What's in store in 2024?
In this context, as 2024 begins, what is on the horizon for modern slavery laws and policies in the UK?
As we highlighted in a previous blog, implementation of the Illegal Migration Act 2023 is likely to remain the predominant focus of the current UK Government during 2024. The ability to implement the Act as intended by the Government requires the UK to have a functioning agreement with another nation to enable the return of people to a third country - the most progress the UK has made on this is via the Rwanda partnership. A central pillar of implementation will therefore be the Government’s response to the Supreme Court’s November 2023 ruling that the policy to relocate people seeking asylum to Rwanda is unlawful.
Following the ruling, the Government has introduced a new Treaty between the UK and Rwanda and the ‘Safety of Rwanda Bill’. However, it remains to be seen how the Bill will progress through Parliament and whether these measures will address the Court’s concerns. On our part, we will soon publish an analysis of the legal compatibility of the Rwanda measures with the UK’s international modern slavery obligations, as well as findings from research into the impact of the modern slavery measures in the Nationality and Borders Act 2022.
Implementation of the Illegal Migration Act will drastically change and reduce the support available for many survivors of modern slavery in the UK, and is taking place as the Government has started work to procure the next adult victim support contract. Our Policy Brief on survivor support highlighted the need for this service to be properly resourced to provide consistent and appropriate long-term support, taking a trauma-informed approach as the starting point and the importance of meaningful inclusion of people with lived experience of modern slavery in both the design of this contract and wider policies. We’ll monitor the Act’s implementation.
In the meantime, by 8 February 2024, the Government is due to publish its response to wide-ranging recommendations made by the Home Affairs Committee’s Human Trafficking inquiry, which will be an opportunity to understand what the Government’s current priorities are in relation to modern slavery.
"Implementation of the Illegal Migration Act will drastically change and reduce the support available for many survivors of modern slavery in the UK, and is taking place as the Government has started work to procure the next adult victim support contract"
Outside of the UK Government, there are promising pieces of work underway that aim to improve the response to modern slavery across the UK in 2024. The role of the Independent Anti-Slavery Commissioner, vacant for 18 months, has now been filled and the new Commissioner will be preparing and publishing a new Strategic Plan.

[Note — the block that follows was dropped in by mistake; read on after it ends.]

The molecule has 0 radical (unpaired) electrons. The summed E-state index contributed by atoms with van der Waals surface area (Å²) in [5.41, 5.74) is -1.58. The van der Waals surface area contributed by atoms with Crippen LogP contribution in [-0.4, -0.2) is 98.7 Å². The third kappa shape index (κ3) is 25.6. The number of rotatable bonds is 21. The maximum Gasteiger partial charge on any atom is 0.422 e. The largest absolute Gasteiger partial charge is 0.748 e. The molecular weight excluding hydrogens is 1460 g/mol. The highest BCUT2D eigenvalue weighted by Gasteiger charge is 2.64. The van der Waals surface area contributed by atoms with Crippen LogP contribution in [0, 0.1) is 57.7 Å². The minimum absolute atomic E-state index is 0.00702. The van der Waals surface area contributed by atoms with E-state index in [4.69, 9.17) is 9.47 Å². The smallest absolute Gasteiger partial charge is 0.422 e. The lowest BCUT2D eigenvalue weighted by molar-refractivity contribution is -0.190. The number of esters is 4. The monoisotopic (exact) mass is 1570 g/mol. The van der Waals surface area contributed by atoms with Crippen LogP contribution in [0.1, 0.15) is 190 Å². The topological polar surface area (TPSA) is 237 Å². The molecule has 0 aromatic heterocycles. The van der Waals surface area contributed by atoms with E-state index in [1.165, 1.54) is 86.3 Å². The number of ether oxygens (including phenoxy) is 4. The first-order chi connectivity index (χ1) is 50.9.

The Scottish Government has also formally launched a refresh of its 2017 Human Trafficking and Exploitation Strategy. The Modern Slavery PEC has highlighted the need for a strategic shift towards prevention. Both of these strategies are opportunities to meaningfully involve people with lived experience, integrate preventative approaches that consider the root causes of modern slavery, and examine how modern slavery links with other policy agendas, such as violence against women and girls and labour market regulation.
A key political event in 2024 will be the UK General Election. Political parties will set out their policy positions via their manifestos and we’ll look into these closely, especially any detail on modern slavery policies, paying particular attention to how policy areas we expect to see in the manifestos, such as immigration, climate change or labour regulation have the potential to address the drivers of exploitation, and particularly in the case of immigration, that they don’t increase people’s vulnerability to exploitation. Look out for our forthcoming joint briefing with the Migration Observatory on links between modern slavery and immigration.
2024 therefore looks set to be another dynamic year for modern slavery policy in the UK, with persistent challenges around the removal of protections for survivors, but also opportunities to make a difference. At the Modern Slavery PEC, we’re looking forward to continuing to work with our partners to inform laws and policies with high-quality evidence and people with lived experience throughout 2024.
Liz Williams and Victoria Tecca are the Modern Slavery PEC's Policy Impact Managers.